However, none of it mattered. We had been working like demons to get her to daylight, so we could take her to the vet, and at about 5:30 am it became apparent that the tubing wasn't working, no matter how much gas we got out. Something was very, very wrong. We took the tube out, and I could see the light in her eyes starting to flicker. I sat next to her on the floor of the barn, dirty, tear streaked, and knew at that point all I could do was be there for her. I made myself stop crying, so that my voice would be calm for her, and I held her head. I scratched between her ears, behind her horns, her favorite, and said soothing things, and kissed her nose. I told her how much I loved her, and reassured her that she was, and always had been, such a good girl. I told her thank you, but mostly, I said I was sorry. I told her I was sorry that I didn't listen to the nagging voice in my head and throw her into the truck that morning, that I didn't know what had happened, and that I was the most sorry that I didn't know how to fix it.
She went very quickly, as one last favor to me. I forced myself to watch as she left, and put my ear to her chest to make sure her heart had stopped. When it had, I left the barn and sobbed from the bottom of my heart under the stars. We had been trying so hard to get her to daylight, and I could see the very beginnings of the sunrise to come in the east.
We put her baby in his own stall, with food and water, and shut the barn up. We would have to wait until that evening to bury Luna. We went home, slept for a bit, then Paul went to work. A little while later, I did chores, and went to work myself. I made sure Luna was well covered with a tarp. That evening, Paul picked a pretty spot in the orchard, took the Bobcat, and dug a hole. He made sure to save me her collar. Once she was in the hole, I apologized again, and we buried our herd queen.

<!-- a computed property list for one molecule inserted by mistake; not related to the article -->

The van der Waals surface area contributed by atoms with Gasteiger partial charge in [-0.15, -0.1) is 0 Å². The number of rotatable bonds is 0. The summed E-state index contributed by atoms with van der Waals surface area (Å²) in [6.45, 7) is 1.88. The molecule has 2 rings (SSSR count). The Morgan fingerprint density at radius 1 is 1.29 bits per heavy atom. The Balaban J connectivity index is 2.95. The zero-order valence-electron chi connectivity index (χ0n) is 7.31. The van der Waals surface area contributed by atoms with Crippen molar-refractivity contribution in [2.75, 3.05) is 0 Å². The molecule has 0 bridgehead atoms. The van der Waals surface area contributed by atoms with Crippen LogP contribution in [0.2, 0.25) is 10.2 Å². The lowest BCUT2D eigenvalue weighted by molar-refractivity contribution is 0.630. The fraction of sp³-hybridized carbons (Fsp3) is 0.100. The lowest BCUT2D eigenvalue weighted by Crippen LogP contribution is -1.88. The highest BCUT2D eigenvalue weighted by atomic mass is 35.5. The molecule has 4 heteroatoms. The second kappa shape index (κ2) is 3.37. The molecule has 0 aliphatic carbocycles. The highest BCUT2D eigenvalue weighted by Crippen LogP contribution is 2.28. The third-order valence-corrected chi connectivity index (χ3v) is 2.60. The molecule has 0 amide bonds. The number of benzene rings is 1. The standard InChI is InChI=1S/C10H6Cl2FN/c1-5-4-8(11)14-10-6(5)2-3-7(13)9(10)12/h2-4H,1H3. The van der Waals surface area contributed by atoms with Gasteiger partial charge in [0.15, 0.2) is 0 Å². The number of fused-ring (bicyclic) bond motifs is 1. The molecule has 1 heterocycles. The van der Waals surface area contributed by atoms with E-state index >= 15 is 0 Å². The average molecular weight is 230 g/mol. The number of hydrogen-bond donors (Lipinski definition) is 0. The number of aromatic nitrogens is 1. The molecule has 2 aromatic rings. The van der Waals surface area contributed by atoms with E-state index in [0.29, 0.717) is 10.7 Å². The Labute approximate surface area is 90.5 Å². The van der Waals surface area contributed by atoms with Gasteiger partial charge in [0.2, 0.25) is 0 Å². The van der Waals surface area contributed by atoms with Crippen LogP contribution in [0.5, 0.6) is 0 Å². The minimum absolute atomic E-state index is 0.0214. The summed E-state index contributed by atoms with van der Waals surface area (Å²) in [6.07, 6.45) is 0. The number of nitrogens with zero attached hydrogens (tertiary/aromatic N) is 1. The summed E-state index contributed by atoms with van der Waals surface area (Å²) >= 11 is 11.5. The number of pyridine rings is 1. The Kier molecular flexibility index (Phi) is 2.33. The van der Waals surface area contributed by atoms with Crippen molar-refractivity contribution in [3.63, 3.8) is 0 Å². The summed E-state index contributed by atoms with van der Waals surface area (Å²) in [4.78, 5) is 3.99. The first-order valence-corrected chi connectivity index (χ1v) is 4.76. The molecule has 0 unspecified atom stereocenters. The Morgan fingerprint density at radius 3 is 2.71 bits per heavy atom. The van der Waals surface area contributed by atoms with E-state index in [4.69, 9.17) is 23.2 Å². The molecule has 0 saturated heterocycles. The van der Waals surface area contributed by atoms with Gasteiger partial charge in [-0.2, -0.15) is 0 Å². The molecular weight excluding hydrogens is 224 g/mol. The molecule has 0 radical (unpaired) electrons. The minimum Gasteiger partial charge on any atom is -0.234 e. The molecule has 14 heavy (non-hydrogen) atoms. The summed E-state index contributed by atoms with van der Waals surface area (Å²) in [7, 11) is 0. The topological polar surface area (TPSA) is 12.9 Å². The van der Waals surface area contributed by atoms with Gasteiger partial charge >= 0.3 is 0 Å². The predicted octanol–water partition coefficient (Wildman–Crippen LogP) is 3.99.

We were able to determine that what happened was most likely a twisted gut, not an infection or anemia. Twisted guts aren't very common, but they can happen, especially when an animal has a complicated stomach. I had never seen an animal with a twisted gut, and Paul hadn't for a very long time. There wouldn't have been anything the vet could have done for us, aside from put her down, which I would have chosen to do.
Her baby had been a surprise for us this spring, and was too small to live with the other kids. However, we do have one little doe, named Snowflake, who is kind of a runt. She's older than him by several months, but not much bigger, and she's very sweet. We set them up a nice area in the barn, and gave them their own yard so they can browse and graze during the day. Luckily, he is a big and strong buckling and we were able to wean him and switch him to grain, and he is doing well.
Luna was the first little doe I got. At 2 weeks old, she was already tall with impressive horn buds, slightly frost bitten ears, and a permanent scowl on her face. The moment I saw her, I knew she had to come home with me. Most farmers would have gotten rid of her--she never got bred when we wanted her to and she made many poor decisions that usually involved getting her head stuck. I reminded her often she was lucky that I wasn't most farmers, and she was lucky I loved her so.
Losing an animal is never easy, but I have made sure to learn a few lessons well: It's important to listen to and trust yourself. Vets have lots of experience, and that should be respected, but you know your animal. I knew Luna was in bad shape, and instead of trying to convince myself that the vet knew best ,and if she wasn't worried, I shouldn't be either, I should have just told them (politely, of course) that I needed to bring her in. I also learned that I need to talk to my vet about worming options. I bought our wormer from our vet, never suspecting it might not guard against barber pole worms. I also learned what a twisted gut looks like, and that I need to get a stethoscope. If this ever happens again, I can listen to their rumen and if I don't hear any activity, I'll know something serious has happened.
Mostly, I'm thankful for Luna. She taught me all the ways goats can escape, get their heads stuck, and refuse to do what you want. I've been raising goats for about 4 years now, and Luna taught me some of the most important lessons that a farmer should learn. I hope she knows how much she was loved, and how much she will be missed. I hope she knows how happy I am that she was my friend.